41. Hättenschwiler S, Vitousek PM (2000) The role of polyphenols in terrestrial ecosystem nutrient cycling. Trends Ecol Evol 15:238–243CrossRefPubMedGoogle Scholar
  42. Hobbie SE (1992) Effects of plant species on nutrient cycling. Trends Ecol Evol 7:336–339CrossRefGoogle Scholar
  43. Hoshino D, Nishimura N, Yamamoto S (2003) Effects of canopy conditions on the regeneration of major tree species in an old-growth Chamaecyparis obtusa forest in central Japan. For Ecol Manage 175:141–152CrossRefGoogle Scholar
  44. Hubbell SP, Foster RB (1986) Canopy gaps and the dynamics of a neotropical forest. In: Crawley MJ (ed) Plant ecology. Blackwell Scientific, Oxford, pp 77–96Google Scholar
  45. Inderjit (2005) Soil microorganisms: an important determinant of allelopathic activity. Plant Soil 274:227–236CrossRefGoogle Scholar
  46. Kaminsky R, Muller WH (1977) The extraction of soil phytotoxins using a neutral EDTA solution. Soil Sci 124(4):205–210CrossRefGoogle Scholar
  47. Kaminsky R, Muller WH (1978) A recommendation against the use of alkaline soil extraction in the study of allelopathy. Plant Soil 49:641–645CrossRefGoogle Scholar
  48. Kneeshaw DD, Bergeron Y (1998) Canopy gap characteristics and tree replacement in the southeastern boreal forest. Ecology 79:783–794CrossRefGoogle Scholar
  49. Kuiters AT, Denneman CAJ (1987) Water-soluble phenolic substances in soils under several coniferous and deciduous tree species. Soil Biol Biochem 19:765–769CrossRefGoogle Scholar
  50. Likens GE, Bormann RS (1995) Biogeochemistry of a forested ecosystem, 2nd edn. Springer, New York, p 159Google Scholar
  51. Lorimer CG (1989) Relative effects of small and large disturbances on temperate hardwood forest structure. Ecology 70:565–567CrossRefGoogle Scholar
  52. Lyu SW, Blum U, Gerig TM, OþBrien TE (1990) Effects of mixtures of phenolic acids on phosphorus uptake by cucumber seedlings. J Chem Ecol 16:2559–2567CrossRefGoogle Scholar
  53. Maffei M, Bertea MC, Garneri F, Scannerini S (1999) Effect of benzoic acid hydroxy- and methoxy-ring substituents during cucumber (Cucumis sativus L.) germination. Isocitrate lyase and catalase activity. Plant Sci 141:139–147CrossRefGoogle Scholar
  54. Martínez-Ramos M, Álvarez-Buylla E, Sarukhán J (1989) Tree demography and gap dynamics in a tropical rain forest. Ecology 70:555–558CrossRefGoogle Scholar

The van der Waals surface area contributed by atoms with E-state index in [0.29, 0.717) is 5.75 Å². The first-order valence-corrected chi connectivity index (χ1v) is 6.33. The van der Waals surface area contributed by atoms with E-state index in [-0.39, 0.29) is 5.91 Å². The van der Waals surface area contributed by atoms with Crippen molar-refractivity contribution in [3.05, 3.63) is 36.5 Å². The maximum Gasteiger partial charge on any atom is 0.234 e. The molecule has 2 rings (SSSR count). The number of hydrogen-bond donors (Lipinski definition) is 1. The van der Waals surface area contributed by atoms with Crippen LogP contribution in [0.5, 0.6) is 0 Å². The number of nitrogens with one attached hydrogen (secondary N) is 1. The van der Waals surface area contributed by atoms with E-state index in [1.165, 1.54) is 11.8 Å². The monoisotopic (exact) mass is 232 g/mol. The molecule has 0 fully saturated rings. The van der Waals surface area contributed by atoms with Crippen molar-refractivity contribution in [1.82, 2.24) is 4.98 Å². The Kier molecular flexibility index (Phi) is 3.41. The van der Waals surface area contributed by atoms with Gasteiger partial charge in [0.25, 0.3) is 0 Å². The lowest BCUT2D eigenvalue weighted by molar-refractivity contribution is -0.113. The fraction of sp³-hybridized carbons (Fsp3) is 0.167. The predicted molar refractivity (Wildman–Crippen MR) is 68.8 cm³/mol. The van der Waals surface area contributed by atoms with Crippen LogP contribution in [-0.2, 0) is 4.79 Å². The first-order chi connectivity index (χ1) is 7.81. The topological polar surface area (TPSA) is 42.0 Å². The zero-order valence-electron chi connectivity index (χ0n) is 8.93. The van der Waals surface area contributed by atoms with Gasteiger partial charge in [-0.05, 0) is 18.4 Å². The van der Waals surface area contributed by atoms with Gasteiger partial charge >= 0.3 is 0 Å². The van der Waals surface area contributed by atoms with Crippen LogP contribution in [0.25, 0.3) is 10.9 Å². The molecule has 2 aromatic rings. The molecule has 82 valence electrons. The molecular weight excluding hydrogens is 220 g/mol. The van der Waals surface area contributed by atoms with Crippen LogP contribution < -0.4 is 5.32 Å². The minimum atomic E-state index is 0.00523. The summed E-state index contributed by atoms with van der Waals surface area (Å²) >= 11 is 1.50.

55. Mehlich A (1953) Rapid determination of cation and anion exchange properties and pH of soils. J Ass Off Agri Chem 36:445–457Google Scholar
  56. Melkania NP (1992) Allelopathy in forest and agroecosystems in the Himalayan region. In: Rizvi SJH, Rizvi V (eds) Allelopathy: basic and applied aspects. Chapman & Hall, London, pp 371–388Google Scholar
  57. Muscolo A, Sidari M (2006) Seasonal fluctuations in soil phenolics of a coniferous forest: effects on seed germination of different coniferous species. Plant Soil 284:305–318CrossRefGoogle Scholar
  58. Muscolo A, Panuccio MR, Sidari M (2001) The effects of phenolics compounds extracted from two different forest soils in Aspromonte Southern Italy on germination of Pinus laricio seeds. Fresenius Environ Bull 10:659–663Google Scholar
  59. Muscolo A, Panuccio MR, Sidari M (2002) Glyoxylate cycle in germination of Pinus laricio seeds: effects of phenolic compounds extracted from different forest soils. Plant Growth Regul 37:1–5CrossRefGoogle Scholar
  60. Muscolo A, Panuccio MR, Sidari M, De Santis C, Finocchiaro A (2005) Early effects of phenolic compounds extracted from two forest litters, on ammonium uptake and assimilation in Pinus laricio and Pinus pinaster seedlings. Plant Soil 269:309–320CrossRefGoogle Scholar
  61. Muscolo A, Sidari M, Mercurio R (2007a) Variations in soil chemical properties and microbial biomass in artificial gaps in silver fir stand. Eur J For Res 126:59–65Google Scholar
  62. Muscolo A, Sidari M, Mercurio R (2007b) Influence of gap size on organic matter decomposition, microbial biomass and nutrient cycle in Calabria pine (Pinus laricio, Poiret) stand. For Ecol Manage 242:412–418CrossRefGoogle Scholar
  63. Myrold DD (1999) Transformations of nitrogen. In: Sylvia DM, Fuhrmann JJ, Hartel PG, Zuberer DA (eds) Principles and applications of soil microbiology. Prentice Hall, Upper Saddle River, NJ, USA, pp 259–294Google Scholar
  64. Nelson DW, Sommers LE (1982) Total carbon, organic carbon, and organic matter. In: Page AL, Miller RH, Keeney DR (eds) Methods of soil analysis. American Society of Agronomy, Madison, pp 539–579Google Scholar
  65. Northup RR, Dahlgren RA, Mc Coll JG (1998) Polyphenols as regulators of plant-litter-soil interactions in northern California’s pygmy forest: a positive feedback? Biogeochemistry 42:189–220CrossRefGoogle Scholar